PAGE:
September 21, 2021
ACTING SUPERINTENDENT OF FINANCIAL SERVICES ADRIENNE A. HARRIS ANNOUNCES NEW PROPOSED REGULATION PROMOTING TRANSPARENCY IN LENDING TO SMALL BUSINESSES
Proposed Regulation Ensures Small Businesses Have Adequate Information to Make Informed Decisions about Credit Offers
Proposed Rule Implements New York State’s Commercial Finance Disclosure Law
Acting Superintendent of Financial Services Adrienne A. Harris today announced a new proposed regulation that will improve transparency for small businesses seeking commercial financing. The new proposed regulation requires companies that offer commercial financing in amounts under $2.5 million to make standardized disclosures about the terms of credit. These standardized disclosures will help businesses and individuals understand and compare the terms of different commercial financing offers. These disclosures are especially important as small businesses, hit hard by the pandemic, fight to regain their footing.
“Small businesses are the lifeblood of New York’s economy and the engines of the recovery; they need transparent access to capital now more than ever,” said Acting Superintendent of Financial Services Adrienne A. Harris. “This proposed regulation helps to ensure Main Street small businesses have the ability to obtain clear and detailed information in terms of credit financing opportunities, helping small employers make informed financial decisions to grow their businesses.”
There is no standardized federal framework for how lenders provide information about offers of commercial financing. This is in contrast to the federal laws and regulations that prescribe how lenders make disclosures about loans to individuals for personal or household purposes. As small businesses work to recover from the financial crisis caused the pandemic, increased transparency can help them make better decisions.
To address the lack of standardized disclosures in the commercial context, the New York State legislature passed a law earlier this year, codified at Article 8 of the New York Financial Services Law (the “Commercial Finance Disclosure Law” or “CFDL”), mandating disclosures for commercial financing effective January 1, 2022. The New York State Department of Financial Services’ (DFS) proposed regulation implements the CFDL.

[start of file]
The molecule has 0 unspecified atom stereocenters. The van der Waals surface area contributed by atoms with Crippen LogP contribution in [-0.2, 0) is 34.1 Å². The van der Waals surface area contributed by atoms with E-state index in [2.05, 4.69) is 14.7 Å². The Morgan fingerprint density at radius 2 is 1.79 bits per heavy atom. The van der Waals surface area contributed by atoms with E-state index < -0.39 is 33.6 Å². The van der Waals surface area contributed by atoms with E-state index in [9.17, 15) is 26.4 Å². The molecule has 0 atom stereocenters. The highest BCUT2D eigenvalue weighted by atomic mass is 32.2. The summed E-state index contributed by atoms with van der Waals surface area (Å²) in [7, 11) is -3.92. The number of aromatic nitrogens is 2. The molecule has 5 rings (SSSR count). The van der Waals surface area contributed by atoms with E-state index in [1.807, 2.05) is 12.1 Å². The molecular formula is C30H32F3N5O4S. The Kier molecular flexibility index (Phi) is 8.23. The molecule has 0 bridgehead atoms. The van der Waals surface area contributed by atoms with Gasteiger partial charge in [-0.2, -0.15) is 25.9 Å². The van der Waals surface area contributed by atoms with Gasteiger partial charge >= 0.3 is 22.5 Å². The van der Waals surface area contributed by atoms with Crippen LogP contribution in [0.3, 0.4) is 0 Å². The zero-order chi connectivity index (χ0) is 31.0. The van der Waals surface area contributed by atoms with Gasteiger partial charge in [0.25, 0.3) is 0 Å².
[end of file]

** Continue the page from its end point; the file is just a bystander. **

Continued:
As statutorily required, DFS is issuing the proposed regulation now in order to facilitate implementation of the CFDL in time for the January 1, 2022 deadline.
The proposed regulation provides specific instructions to commercial financing providers on how to comply with the CFDL.
Among its provisions, the regulation:
- Provides detailed definitions for terms used in the CFDL, and in the regulation itself;
- Explains how providers should calculate the finance charge and annual percentage rate;
- Sets forth formatting requirements for disclosures required by the CFDL, both generally and specifically for the following types of financing:
- Sales-based financing;
- Closed-end financing;
- Open-end financing;
- Factoring transaction financing;
- Lease financing; and
- General asset-based financing;
- Describes how the CFDL’s disclosure threshold of $2,500,000 is calculated;
- Details certain duties of financers and brokers involved in commercial financing; and
- Prescribes a process under which certain providers calculating estimated annual percentage rates will report data to the Superintendent relating to the actual retrospective annual percentage rates of completed transactions, in order to facilitate accurate estimates for future transactions.
The proposed regulation is subject to a 60-day comment period following publication in the State Register, which is forthcoming. The Department of Financial Services will then review all received comments and issue a final regulation.
In the interim, a copy of the proposed regulation can be found on the DFS website.